2. Define goals by prioritizing short- and long-term objectives based on business value. The team will address tactical operational and security issues, but think strategically about business and regulatory requirements. Will the company outsource any business processes in the next few years? Will the organization need to create roles and access policies for "extended enterprise" applications to service outsiders? Are there any pending or anticipated deadlines for regulatory compliance? A model solution should enable business flexibility, improve security and cut operational costs.
  3. Pool funds from various business units. While the IT department can certainly build and manage the technology, all business groups should invest in the process. Enterprises may allocate money to IAM projects, but it's quite common for business departments to contribute from their budgets.

During this initial phase, the security group's job is to help the organization fully appreciate the business risks associated with current IAM architectures—weak passwords, poor controls and multiple identity stores. Security managers should avoid the temptation to play "Chicken Little" with constant warnings about security breaches and identity theft that don't amount to much.

Rather, security managers should balance paranoia with hard operational facts—the process of managing and monitoring multiple RADIUS servers, VPNs and network directories requires loads of financial and human resources and is strewn with costly inefficiencies—both human and technical. Quantifying security inefficiencies, loses as a result of breaches and future savings—or as some call return on security investment (ROSI)—will be important and well-received input.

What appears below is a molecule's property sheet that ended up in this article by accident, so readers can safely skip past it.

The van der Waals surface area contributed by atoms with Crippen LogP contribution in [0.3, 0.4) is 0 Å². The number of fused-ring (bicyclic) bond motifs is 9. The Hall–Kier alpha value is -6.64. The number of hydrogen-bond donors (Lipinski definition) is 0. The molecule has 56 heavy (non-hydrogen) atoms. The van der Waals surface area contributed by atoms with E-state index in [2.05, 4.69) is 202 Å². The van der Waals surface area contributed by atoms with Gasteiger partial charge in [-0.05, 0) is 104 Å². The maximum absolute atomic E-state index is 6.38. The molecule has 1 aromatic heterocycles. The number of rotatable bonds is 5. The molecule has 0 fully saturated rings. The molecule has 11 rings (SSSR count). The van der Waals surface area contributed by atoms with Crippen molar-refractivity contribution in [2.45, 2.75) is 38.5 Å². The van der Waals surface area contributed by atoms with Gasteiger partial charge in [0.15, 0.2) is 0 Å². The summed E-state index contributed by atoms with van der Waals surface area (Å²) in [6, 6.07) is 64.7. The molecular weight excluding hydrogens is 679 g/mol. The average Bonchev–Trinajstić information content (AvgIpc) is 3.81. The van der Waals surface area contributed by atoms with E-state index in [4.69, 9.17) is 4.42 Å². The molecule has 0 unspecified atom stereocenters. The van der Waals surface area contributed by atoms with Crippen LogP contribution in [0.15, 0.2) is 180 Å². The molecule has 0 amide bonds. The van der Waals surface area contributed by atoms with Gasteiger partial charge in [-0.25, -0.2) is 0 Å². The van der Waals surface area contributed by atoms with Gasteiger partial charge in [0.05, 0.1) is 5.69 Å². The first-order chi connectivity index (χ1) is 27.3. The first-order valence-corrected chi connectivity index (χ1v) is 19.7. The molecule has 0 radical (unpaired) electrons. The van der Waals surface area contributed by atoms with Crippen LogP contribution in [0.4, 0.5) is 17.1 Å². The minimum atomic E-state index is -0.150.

Plotting Access
Access control isn't just about keeping bad guys out—it's about controlling who gets into the infrastructure and limiting where they can go. Mapping access needs is a crucial phase of an IAM project, since this is when secu-rity managers need to determine which users and devices will have access to specific applications and data and from which locations (intranet, mobile computers, kiosks).

During this phase, the IAM development team needs to catalog all systems and applications; each system should be rated in terms of how critical it is to the business and assigned a value.

It's important to note the process for user provisioning, management and monitoring, and, in terms of the technical information, to note whether each system has open or proprietary application interfaces and IAM infrastructure, the type of operating system, and whether the application is in a steady-state of operation or due for a near- term upgrade.

Enterprises also need to assign a level of sensitivity to data as it is being created, amended, enhanced, stored and transmitted. Data classification can be an arduous and time-consuming task, and many companies simply ignore it. At the very least, security managers should classify obvious confidential and regulated data, and assign it a level of minimum protection.